DNS Part 1

So, lots of us have heard people talk about DNS outages and networking issues revolving around DNS. I will try to keep this short and yet explain everything in as much detail as possible.


DNS? What is DNS? At the beginning of the internet, systems were starting to communicate using IP addresses and piratically IPv4 addresses. An example I will use throughout this is www.google.com, which resolves to 64.233.177.102. By the time I am done, I will be able to recite that by memory.


Not many people think about DNS until it’s not working, but for a network or systems administrator, it’s something that’s at the front of their minds all the time. Especially redundancy, you always want a backup of your backup!
Now, let’s say you’re the typical user who opens up Google Chrome or Firefox, you don’t think much about what’s going on behind the screens. However, there’s a lot of things going on. You opened your browser, it’s loading the homepage. For us let’s say https://www.devry.edu, only that’s not the first connection that’s made. The first thing which happens is your browser begins the process of looking for www.devry.edu. Checking with your operating systems network services first, “Can you resolve www.devry.edu for me? No, Ok”. Then your PC’s OS will use the given DNS server it received from DHCP normally assigned by your home router. For some this is simply 192.168.0.1 or 192.168.1.254, almost everyone’s configuration is different so these IPs can change depending on your setup.

 

 

Now your router has a DNS cache inside of it, but before we get too far let’s discuss TTL (Time To Live). The TTL is set by the domain’s administrator on its DNS record, this is the time the record can stay cached in a local server before it is considered retired or outdated. Once the TTL expires it’s removed from the cache, this helps when you’re visiting the same site repeatedly. Let’s say it’s 10 minutes, so once the domain is resolved the DNS server can cache it for 10 mins before needing to query outside sources again. There’re several things to consider when setting your TTL’s but that’s another topic for another day.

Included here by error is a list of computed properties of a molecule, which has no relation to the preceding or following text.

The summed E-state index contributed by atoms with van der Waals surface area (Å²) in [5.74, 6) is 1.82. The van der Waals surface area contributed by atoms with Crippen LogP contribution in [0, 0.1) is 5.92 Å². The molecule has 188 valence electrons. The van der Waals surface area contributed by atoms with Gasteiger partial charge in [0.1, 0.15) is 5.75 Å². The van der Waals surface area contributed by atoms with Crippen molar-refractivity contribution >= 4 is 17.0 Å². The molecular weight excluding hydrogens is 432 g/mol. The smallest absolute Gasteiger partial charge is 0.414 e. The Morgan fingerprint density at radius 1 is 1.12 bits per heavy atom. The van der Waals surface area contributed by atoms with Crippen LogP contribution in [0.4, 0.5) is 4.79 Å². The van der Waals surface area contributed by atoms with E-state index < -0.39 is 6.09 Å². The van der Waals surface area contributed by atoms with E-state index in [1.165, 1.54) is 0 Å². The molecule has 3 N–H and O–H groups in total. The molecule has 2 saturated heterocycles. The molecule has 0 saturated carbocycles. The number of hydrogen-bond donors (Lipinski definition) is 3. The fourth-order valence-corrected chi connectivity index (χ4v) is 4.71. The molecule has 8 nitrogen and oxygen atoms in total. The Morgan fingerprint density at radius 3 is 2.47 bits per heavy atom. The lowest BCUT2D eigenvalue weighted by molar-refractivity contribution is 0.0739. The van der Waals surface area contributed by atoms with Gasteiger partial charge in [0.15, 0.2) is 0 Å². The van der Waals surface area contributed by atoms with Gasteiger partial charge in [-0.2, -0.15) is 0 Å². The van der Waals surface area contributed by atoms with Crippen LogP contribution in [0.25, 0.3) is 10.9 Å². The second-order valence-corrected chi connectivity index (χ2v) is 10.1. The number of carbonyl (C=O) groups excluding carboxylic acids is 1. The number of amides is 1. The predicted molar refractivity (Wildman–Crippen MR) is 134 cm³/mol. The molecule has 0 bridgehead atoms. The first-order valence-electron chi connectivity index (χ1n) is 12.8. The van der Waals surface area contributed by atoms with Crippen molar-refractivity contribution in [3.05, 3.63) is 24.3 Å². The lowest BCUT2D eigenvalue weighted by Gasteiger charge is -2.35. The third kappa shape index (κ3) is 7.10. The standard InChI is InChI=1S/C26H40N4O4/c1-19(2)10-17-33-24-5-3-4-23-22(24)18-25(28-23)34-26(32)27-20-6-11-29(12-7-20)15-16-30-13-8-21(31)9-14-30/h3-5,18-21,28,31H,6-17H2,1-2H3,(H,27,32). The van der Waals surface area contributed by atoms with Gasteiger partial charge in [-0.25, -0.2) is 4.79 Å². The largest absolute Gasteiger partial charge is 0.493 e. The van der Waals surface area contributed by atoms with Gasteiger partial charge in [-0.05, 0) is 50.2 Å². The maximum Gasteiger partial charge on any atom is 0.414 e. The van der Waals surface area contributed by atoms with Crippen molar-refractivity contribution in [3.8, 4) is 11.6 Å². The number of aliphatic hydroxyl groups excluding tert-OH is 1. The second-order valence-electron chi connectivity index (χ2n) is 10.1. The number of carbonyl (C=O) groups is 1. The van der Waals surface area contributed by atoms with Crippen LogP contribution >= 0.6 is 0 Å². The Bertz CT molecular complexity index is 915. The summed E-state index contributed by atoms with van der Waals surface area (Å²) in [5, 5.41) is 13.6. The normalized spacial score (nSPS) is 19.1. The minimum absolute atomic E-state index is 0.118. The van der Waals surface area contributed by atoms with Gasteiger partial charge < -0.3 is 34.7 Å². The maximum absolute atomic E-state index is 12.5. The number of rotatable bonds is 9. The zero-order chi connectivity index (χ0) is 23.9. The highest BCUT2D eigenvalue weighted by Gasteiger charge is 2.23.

So now your PC has responded, no to having a cached record, and queried your router. What happens if the router doesn’t have it? Well, your router has DNS servers specified in its settings also. Your DNS request will continue from server to server until it reaches the root servers of the internet. The ones which are in charge of keeping all domains sorted and accounted for. Keep in mind, there are normally several sets of servers between your router and the root servers. Most queries never make it to the root servers because the records are cached on a server lower down the line. DNS is often set up by geographical areas of your ISP, so let’s say you live in Texas and have AT&T. Its possible 2-3 levels in that all customers for ATT in your area of the state are querying the same or part of the same server cluster and just because you haven’t visited www.devry.edu, doesn’t mean someone across town hasn’t.
Now that your query has reached the root servers and no others below have been able to resolve it from the cache. The root servers are going to respond with an administrative server or NS record for the domain. It’s like saying, I see you want “devry.edu” and my database says dns1.cscdns.net is in charge of the domain. Your request is now on the way to 156.154.130.100, which resolves your request for www.devry.edu to an “A Record of 152.195.19.97”. Most queries will be answered with the “A Record” which points to the domain’s IPv4 address, if the request is made it can also answer with an “AAAA Record” which is the IPv6 IP for the host.

Well, now we know www.devry.edu points to 152.195.19.97. This response will make its way back to your machine, reversing the path it just took to find the answer. All of this happens so quickly, and we haven’t even displayed the website yet. Consider this though, you might be trying to view www.devry.edu, however, all of those ads and other content can also query other sites or domains also.
Once your browser gets its response it will open a connection using HTTP or HTTPS to the host server to retrieve the website you’re wishing to view.

 

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